Freewheelin’

Just read and very much enjoyed “A Freewheelin’ Time: A Memoir of Greenwich Village in the Sixties,” written by Suze Rotolo — who was the young woman seen walking arm-in-arm down Jones Street with her young boyfriend in the cover photo of “Freewheelin’ Bob Dylan,” his second album.

Suze Rotolo and her then-boyfriend

Suze Rotolo and her then-boyfriend

Lots of colorful and very specific memories of the folk-music and art scene in the Village of the early 1960s, lots of very warm and human anecdotes about her several years living with the very young Dylan and the heartbreaking end of their love affair. And lots of interesting trivia and esoterica. I didn’t know Gerde’s Folk City was first called The Fifth Peg. I did know that Dylan played at Cafe Lena in Saratoga Springs, New York (my friend Christian Bauman, the novelist, was a traveling folkie in an earlier incarnation and played at Cafe Lena — and just a few weeks ago I ate lunch at a restaurant across the street from Cafe Lena — and will the circle be unbroken?…Apparently not). I didn’t know the Bill Lee, bass player for the legendary singer Odetta, was the father of filmmaker Spike Lee!

Rotolo drops names like breadcrumbs. Her list of friends and acquaintances includes John Lee Hooker, Dave van Ronk, Phil Ochs, Richard and Mimi Farina, Ramblin’ Jack Elliot, Wavy Gravy, the Fugs, Carolyn Hester, Bill Cosby, Jose Feliciano, Odetta, LeRoi Jones…the list goes on and on and on — after all, she was Bob Dylan’s girlfriend and a full-fledged member of that downtown bohemian community in her own right.

Anyway, reading “A Freewheeling Time” also reminded me of my proudest moments as a father. A few years ago, my son and I were walking along Bleecker Street in the West Village and I stopped at a corner, pointed up a side street, and asked “OK, what happened here?” He looked for a few seconds and replied with a grin: “This is where they shot the photo for “Freewheelin’ Bob Dylan,” right? Yes, that’s right. And my guitar-playing son was barely in high school and already could identify this cultural landmark. Stand on Jones Street with Bleecker Street behind you and looking toward West Fourth Street. There go the freewheelin’ ghosts of young Bob and young Suze, shivering in the cold and strolling into the future.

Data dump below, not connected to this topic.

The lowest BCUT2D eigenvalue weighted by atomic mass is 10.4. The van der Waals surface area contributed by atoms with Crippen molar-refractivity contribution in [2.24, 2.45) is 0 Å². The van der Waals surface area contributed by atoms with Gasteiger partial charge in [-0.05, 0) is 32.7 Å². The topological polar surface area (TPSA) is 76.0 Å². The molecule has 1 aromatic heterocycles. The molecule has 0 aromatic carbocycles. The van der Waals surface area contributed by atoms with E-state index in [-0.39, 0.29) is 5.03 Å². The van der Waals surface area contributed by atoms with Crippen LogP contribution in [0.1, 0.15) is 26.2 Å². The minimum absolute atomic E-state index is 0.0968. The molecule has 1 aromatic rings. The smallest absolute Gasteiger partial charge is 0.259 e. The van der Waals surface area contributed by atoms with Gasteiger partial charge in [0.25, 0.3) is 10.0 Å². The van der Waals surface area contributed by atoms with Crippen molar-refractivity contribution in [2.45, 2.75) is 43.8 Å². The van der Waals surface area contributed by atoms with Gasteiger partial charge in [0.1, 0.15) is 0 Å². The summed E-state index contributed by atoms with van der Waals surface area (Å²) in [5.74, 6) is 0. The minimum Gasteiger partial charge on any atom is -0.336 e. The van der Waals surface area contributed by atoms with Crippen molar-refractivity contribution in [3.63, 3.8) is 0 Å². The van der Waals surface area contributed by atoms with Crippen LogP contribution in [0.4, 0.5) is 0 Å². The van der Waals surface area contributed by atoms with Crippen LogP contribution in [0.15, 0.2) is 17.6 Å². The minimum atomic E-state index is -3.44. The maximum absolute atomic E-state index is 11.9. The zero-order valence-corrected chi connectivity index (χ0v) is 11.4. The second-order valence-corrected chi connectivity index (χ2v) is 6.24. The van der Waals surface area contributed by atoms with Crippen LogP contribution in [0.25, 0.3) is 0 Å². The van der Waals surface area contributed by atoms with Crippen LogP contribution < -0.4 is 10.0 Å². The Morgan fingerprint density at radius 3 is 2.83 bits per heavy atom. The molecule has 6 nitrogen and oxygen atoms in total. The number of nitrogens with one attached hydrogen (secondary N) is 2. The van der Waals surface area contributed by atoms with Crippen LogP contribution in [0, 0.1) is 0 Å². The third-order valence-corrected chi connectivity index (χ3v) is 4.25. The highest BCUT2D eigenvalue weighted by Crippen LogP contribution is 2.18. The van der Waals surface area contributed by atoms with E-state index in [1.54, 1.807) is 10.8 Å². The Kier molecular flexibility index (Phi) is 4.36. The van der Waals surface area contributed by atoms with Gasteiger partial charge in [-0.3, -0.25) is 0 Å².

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2 thoughts on “Freewheelin’

  1. Oh Odetta, sing for me
    Take me across that deep blue sea
    Back to the Garden whence we came
    Back to the spring of your sweet refrain
    “All the way to freedom land…
    All the way to freedom land”
    Across the skies and back through time
    Back to the cradle of humankind

    Oh Odetta, sing for me
    Take me across that deep blue sea

    She¹s a force of nature, second to none
    Earth, wind and fire rolled into one
    Rolling thunder across the sky
    Sweet Black Angel from on high
    Mighty river crisscrossin’ our land
    Inviting everyone to stand hand-in-hand
    To gather ’round and sing a song
    Of hope and redemption–it won¹t be long

    Oh Odetta, sing for me
    Take me across that deep blue sea

    You can trace her song to the heart of the South
    One New Year¹s Eve and the cry from a mouth
    Of a big baby girl, strong and sweet